British voters narrowly decided last night, in a 52 to 48 vote, to leave the European Union.
The British exit, or “Brexit” as it’s been called, has already reverberated throughout the financial markets. Liberals across the EU attempted to curtail the exit, anticipating that a decision to leave the open market of the EU could destabilize the United Kingdom, at least temporarily. Indeed, David Cameron shockingly resigned from his position as Prime Minister just hours after the referendum went to pass, and Scotland and Northern Ireland are contemplating independence from Great Britain.
But while morning-after analysis has focused on macro level policy and economic consequences for investors, the catalyzing force driving the movement – whether among the “Leave” or “Remain” camps – has been immigration. Less restrictive immigration laws encouraged the EU’s free market economy. However, the increasing anti-immigrant sentiments in Great Britain, which culminated dramatically in the assassination of a pro-European Union British Parliament member last week, pressured Cameron to announce plans for a referendum earlier this spring.
Immigrants already residing in Great Britain, marginalized people of color, and workers seeking employment opportunities in the country can only expect, at least in the short-term, to face a bitter struggle against the nationalist hatred underlying the far-right’s Leave campaigns and a fight for inclusion and economic opportunities not unlike what we experience in the United States. For some people of color in the UK, as expressed by Ore Agbaje-Williams in the UK-based magazine gal-dem, they must now confront a “country deaf to reason, to understanding, and home to controversy, hatred and the type of scaremongering that was reminiscent of the beginning of indoctrination we would all rather forget.”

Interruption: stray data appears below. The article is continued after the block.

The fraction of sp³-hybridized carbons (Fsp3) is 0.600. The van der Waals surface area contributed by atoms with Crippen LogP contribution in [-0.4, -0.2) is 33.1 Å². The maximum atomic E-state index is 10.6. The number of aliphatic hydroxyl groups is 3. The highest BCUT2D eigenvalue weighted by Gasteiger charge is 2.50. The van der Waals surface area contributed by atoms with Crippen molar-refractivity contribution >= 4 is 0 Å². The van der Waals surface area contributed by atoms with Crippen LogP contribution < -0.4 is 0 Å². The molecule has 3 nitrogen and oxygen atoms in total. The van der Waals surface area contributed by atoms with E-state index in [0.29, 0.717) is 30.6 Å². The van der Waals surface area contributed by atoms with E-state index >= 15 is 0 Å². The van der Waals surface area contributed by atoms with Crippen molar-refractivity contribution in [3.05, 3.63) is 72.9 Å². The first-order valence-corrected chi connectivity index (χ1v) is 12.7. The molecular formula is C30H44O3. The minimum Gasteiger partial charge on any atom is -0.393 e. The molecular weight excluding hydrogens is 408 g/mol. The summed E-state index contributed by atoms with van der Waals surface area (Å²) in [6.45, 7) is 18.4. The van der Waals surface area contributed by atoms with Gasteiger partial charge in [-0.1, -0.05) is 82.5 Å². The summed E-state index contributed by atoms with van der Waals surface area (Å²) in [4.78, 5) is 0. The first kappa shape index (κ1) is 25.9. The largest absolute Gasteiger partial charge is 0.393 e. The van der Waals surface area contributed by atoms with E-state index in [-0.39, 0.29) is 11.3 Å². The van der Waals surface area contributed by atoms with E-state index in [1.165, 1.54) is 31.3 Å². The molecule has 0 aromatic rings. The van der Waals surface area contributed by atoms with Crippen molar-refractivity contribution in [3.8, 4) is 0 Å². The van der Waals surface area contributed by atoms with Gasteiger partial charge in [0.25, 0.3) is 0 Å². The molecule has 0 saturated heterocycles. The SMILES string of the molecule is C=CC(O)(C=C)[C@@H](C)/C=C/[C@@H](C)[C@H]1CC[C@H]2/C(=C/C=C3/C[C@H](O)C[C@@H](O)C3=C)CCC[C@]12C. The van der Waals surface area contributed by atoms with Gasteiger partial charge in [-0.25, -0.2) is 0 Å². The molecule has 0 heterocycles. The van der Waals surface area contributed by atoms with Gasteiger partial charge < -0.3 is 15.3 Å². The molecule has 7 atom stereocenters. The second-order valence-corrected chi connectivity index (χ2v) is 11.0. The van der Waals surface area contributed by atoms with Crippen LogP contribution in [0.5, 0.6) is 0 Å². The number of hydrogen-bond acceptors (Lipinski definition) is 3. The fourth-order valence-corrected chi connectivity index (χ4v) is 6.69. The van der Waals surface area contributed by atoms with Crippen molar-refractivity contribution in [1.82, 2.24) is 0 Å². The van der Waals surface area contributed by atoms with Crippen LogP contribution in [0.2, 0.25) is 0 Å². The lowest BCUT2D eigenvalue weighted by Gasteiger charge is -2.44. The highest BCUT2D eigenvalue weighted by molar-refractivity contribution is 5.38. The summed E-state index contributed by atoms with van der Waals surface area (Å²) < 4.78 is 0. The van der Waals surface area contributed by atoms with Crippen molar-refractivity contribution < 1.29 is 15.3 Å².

Thus, the masses of people of color and working class immigrants in Great Britain had no reasonable choice but to support remaining in the EU, particularly when the alternative is living in a regime where nationalist rhetoric fosters hatred of anyone reminiscent of an “other.” Further, it is possible that Brexit will calcify right-wing rhetoric beyond Great Britain, with the tentacles of bigotry possibly spreading throughout the West. And with racist fear-mongerer Donald Trump inexplicably rising to the top of the Republican Party, this edification of hatred has probably only just begun.
Still, it is important to consider the context out of which the European Union was created. Though Remain advocates have couched their arguments in liberal identity politics – which, to be fair, is necessary when faced with the xenophobic, far-right rhetoric of Britain’s Leave proponents – “right-wing forces are leading both sides of the Brexit debate, and thus the debate’s terms pivot on a largely neoliberal terrain: economic issues, like trade and investment, situated almost entirely in terms of what’s best for big capital.”
While the labor movements historically played a hand in convincing the EU that workers’ rights improved multinationals’ bottom lines and the left gained some social measures, the sole purpose of the European Union was to strengthen a market economy. Though it has provided some material comforts, however precarious, for some people of color and immigrants, the European Union is an “uncompromising vehicle of neoliberalism” that has prioritized the corporate elite, historically undermined leftist policies, cut social services, and practiced internationalism for the rich while everyone else has to fend for themselves.
Thus, as is often the case, many of us are ultimately stuck between a rock and a hard place. There are some groups who think a weaker neoliberal system can lay the ground for stronger social policies. Others believe it is better to work from within the European Union in order to change it. We can only speculate as to which is more effective for those who care about global justice, though a regime with a foundation built on racism is not one most people of color have the luxury of riding out. What the Brexit does make clear, however, is that those who identify with leftist policies must continue fighting for alternatives, because neither option serves marginalized people of color or the masses of working-class immigrants in the long run.
Malaika Jabali is a writer and activist from Atlanta who, being from Atlanta, always has to talk about it. Her work has been featured or referenced in Cosmopolitan, Very Smart Brothas, Sports Illustrated, and The Root, among others. She’s also a Columbia Law grad and practicing attorney.
Between Brexit & The EU: Did People Of Color Have A Viable Option? was originally published on newsone.com
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